Cracking Down on Poaching of Endangered Species, CSI-Style
African elephants and tigers are faced with extinction, in large part due to poaching. That’s the disheartening news coming out of the Convention on International Trade in Endangered Species, or CITES, meetings underway in Qatar.
As for elephants, Tanzania and Zambia are petitioning CITES to “downlist” the mammal’s conservation status so they can legally sell stockpiled ivory. The countries say the prized tusks come from elephants that died naturally or were seized from poachers. “But conservationists argue that over the past decade illegal poaching has risen steadily, and if the elephant is downlisted in some African nations it could have a devastating impact for the species as a whole,” Time reports.
The situation is even more dire for tigers. Willem Wijnstekers, secretary general of CITES, said the world has “failed miserably” at protecting the creatures, which are on “the verge of extinction,” the AP reports. In order to conserve the 3,200 remaining wild tigers, Wijnstekers says countries will have to develop conservation strategies and cooperate with international agencies to halt poaching and the illegal tiger products trade.
One approach that might help crack down on illegal killings of these and other endangered animals involves DNA analysis. The technology is already being tested on the ground. While the technology is still improving, in the near future anyone from biologists to law-enforcement officials might be able to plop a bit of tissue into a handheld device and tell which species it came from.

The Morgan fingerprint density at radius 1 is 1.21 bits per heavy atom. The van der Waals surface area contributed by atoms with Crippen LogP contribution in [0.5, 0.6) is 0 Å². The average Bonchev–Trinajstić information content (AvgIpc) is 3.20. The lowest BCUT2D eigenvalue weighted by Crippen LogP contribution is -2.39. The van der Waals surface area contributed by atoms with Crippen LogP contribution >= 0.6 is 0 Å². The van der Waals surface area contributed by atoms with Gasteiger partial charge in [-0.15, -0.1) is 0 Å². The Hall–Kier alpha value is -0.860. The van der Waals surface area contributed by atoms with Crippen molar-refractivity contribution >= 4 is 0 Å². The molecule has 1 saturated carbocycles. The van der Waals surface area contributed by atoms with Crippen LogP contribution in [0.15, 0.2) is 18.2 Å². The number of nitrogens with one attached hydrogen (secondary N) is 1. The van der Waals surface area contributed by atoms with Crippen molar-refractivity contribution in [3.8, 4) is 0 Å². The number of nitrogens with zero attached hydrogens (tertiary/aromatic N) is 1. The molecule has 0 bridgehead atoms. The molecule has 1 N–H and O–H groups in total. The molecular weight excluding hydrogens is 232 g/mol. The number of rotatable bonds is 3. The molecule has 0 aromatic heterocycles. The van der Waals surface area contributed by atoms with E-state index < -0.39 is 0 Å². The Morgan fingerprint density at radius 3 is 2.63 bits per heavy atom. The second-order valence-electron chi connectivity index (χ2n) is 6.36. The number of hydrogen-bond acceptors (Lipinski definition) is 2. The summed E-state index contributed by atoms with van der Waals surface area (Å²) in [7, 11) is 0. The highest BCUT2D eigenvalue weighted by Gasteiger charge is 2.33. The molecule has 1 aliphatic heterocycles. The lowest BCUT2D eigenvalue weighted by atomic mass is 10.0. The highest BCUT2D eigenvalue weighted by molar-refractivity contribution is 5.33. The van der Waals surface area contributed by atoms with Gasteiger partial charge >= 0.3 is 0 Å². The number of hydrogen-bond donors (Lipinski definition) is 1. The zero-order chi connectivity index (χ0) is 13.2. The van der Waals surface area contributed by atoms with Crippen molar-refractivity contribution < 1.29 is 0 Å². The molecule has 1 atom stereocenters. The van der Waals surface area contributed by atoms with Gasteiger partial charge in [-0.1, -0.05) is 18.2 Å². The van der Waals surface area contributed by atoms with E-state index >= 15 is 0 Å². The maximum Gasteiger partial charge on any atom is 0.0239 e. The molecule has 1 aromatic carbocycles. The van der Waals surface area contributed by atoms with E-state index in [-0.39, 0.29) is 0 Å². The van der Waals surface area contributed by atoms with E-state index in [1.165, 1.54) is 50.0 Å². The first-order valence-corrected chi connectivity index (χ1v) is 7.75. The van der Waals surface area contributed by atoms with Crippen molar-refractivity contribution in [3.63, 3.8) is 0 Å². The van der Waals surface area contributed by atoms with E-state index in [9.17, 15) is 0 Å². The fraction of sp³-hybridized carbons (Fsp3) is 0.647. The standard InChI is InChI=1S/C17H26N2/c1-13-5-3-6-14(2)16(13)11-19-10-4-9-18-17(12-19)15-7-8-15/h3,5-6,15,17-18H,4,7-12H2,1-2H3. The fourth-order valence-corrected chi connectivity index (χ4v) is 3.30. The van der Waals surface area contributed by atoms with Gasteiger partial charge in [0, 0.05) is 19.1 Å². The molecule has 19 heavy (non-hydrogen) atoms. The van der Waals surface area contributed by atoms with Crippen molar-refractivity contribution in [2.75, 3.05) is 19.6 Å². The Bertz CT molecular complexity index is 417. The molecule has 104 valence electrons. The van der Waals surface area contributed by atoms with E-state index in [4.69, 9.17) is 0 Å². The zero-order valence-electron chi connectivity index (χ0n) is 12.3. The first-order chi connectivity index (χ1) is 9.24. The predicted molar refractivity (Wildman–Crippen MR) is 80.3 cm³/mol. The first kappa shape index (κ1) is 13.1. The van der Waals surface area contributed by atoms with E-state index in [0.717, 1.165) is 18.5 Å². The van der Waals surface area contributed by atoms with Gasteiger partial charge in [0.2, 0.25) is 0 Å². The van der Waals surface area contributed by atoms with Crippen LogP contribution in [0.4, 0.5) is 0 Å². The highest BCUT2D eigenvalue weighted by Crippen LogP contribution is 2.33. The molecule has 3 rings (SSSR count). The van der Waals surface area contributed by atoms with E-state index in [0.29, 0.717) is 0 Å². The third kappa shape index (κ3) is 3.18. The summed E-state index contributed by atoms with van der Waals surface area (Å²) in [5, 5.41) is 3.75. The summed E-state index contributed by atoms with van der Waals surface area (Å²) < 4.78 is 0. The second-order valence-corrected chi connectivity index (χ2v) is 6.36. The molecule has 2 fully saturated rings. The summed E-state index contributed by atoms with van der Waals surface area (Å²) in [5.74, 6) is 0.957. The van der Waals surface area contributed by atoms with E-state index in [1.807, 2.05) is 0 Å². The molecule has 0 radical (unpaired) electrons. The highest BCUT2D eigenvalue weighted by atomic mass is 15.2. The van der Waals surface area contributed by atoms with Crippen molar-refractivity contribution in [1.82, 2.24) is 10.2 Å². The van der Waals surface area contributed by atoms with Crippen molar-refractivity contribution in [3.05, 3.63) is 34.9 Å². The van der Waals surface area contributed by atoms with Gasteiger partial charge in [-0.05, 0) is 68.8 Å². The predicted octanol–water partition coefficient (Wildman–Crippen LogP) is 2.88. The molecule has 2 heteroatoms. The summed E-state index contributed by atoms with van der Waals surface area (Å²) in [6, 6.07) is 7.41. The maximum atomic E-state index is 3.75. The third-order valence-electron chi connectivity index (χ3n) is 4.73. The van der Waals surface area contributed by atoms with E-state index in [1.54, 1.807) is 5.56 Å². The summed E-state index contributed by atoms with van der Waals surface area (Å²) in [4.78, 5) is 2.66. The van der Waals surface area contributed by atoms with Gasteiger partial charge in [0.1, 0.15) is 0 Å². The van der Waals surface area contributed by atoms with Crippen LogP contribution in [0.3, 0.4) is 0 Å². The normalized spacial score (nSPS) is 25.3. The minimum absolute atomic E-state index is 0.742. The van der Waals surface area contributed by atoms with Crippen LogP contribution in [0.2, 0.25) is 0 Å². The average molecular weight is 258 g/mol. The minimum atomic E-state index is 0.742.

Audubon’s Susan Cosier recently covered the technology, and its potential affect on endangered species conservation:
Gorilla. Duiker. Mandrill. The six fingernail-sized pieces of dried, smoked meat ready to be analyzed on the warped table in an impromptu lab in the Cameroonian jungle could belong to any, or none, of these animals. That’s what Sarah Burgess-Herbert, a biologist at the Zoological Society of San Diego, California is here to find out. Using minimal equipment, Burgess-Herbert is testing whether she can extract DNA sequences, or bits of genetic information called barcodes, from these samples confiscated by Cameroon’s Ministry of Forestry and Wildlife. Then she’ll try to identify their origin. It’s a process that’s easily done in a traditional laboratory, but it’s a challenging feat in this remote locale, where sterile space, supplies, and equipment can be hard to come by.
If the experiment is successful, the portable laboratory could help to crack down on the illegal bushmeat trade. Not all wild animal meats are illegal to sell, but with more logging, roads, and access to previously untouched areas, hunters can reach rare, exotic wildlife, which end up in the market. Instead of sending meat samples elsewhere to be tested, a mobile test kit could help local authorities better track which species are being sold illegally as bushmeat, and provide evidence to prosecute providers of these illicit victuals. Burgess-Herbert is just one researcher in an international effort to curtail the bushmeat crisis using forensic genetics.
Continue reading the story here.